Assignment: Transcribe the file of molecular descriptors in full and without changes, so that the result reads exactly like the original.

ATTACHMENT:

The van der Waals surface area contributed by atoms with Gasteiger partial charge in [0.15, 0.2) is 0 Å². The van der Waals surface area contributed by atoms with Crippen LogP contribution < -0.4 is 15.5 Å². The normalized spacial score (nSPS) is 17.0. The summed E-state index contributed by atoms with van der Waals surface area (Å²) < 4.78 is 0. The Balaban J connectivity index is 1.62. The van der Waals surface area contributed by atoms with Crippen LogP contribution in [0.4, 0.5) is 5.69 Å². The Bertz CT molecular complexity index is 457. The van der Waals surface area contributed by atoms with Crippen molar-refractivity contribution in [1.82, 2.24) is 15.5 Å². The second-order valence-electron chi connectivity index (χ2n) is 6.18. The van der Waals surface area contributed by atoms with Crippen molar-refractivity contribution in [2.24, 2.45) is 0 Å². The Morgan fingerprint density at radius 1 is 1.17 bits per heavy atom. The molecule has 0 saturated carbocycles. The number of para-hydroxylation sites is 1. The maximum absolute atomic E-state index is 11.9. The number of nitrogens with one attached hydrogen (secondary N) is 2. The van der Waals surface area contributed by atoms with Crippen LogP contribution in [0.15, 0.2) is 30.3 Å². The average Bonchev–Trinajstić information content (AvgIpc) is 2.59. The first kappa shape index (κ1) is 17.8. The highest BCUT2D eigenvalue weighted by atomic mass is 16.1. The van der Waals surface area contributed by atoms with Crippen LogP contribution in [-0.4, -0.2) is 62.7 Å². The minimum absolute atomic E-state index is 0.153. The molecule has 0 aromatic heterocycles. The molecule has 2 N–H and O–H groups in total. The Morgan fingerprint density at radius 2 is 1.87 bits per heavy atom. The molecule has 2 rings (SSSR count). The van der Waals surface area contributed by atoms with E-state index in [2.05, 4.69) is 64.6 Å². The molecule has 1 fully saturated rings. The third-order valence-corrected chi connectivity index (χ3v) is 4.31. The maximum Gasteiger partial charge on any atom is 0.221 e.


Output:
The van der Waals surface area contributed by atoms with Gasteiger partial charge in [0.15, 0.2) is 0 Å². The van der Waals surface area contributed by atoms with Crippen LogP contribution < -0.4 is 15.5 Å². The normalized spacial score (nSPS) is 17.0. The summed E-state index contributed by atoms with van der Waals surface area (Å²) < 4.78 is 0. The Balaban J connectivity index is 1.62. The van der Waals surface area contributed by atoms with Crippen LogP contribution in [0.4, 0.5) is 5.69 Å². The Bertz CT molecular complexity index is 457. The van der Waals surface area contributed by atoms with Crippen molar-refractivity contribution in [1.82, 2.24) is 15.5 Å². The second-order valence-electron chi connectivity index (χ2n) is 6.18. The van der Waals surface area contributed by atoms with Crippen molar-refractivity contribution in [2.24, 2.45) is 0 Å². The Morgan fingerprint density at radius 1 is 1.17 bits per heavy atom. The molecule has 0 saturated carbocycles. The number of para-hydroxylation sites is 1. The maximum absolute atomic E-state index is 11.9. The number of nitrogens with one attached hydrogen (secondary N) is 2. The van der Waals surface area contributed by atoms with Crippen LogP contribution in [0.15, 0.2) is 30.3 Å². The average Bonchev–Trinajstić information content (AvgIpc) is 2.59. The first kappa shape index (κ1) is 17.8. The highest BCUT2D eigenvalue weighted by atomic mass is 16.1. The van der Waals surface area contributed by atoms with Crippen LogP contribution in [-0.4, -0.2) is 62.7 Å². The minimum absolute atomic E-state index is 0.153. The molecule has 0 aromatic heterocycles. The molecule has 2 N–H and O–H groups in total. The Morgan fingerprint density at radius 2 is 1.87 bits per heavy atom. The molecule has 2 rings (SSSR count). The van der Waals surface area contributed by atoms with E-state index in [2.05, 4.69) is 64.6 Å². The molecule has 1 fully saturated rings. The third-order valence-corrected chi connectivity index (χ3v) is 4.31. The maximum Gasteiger partial charge on any atom is 0.221 e.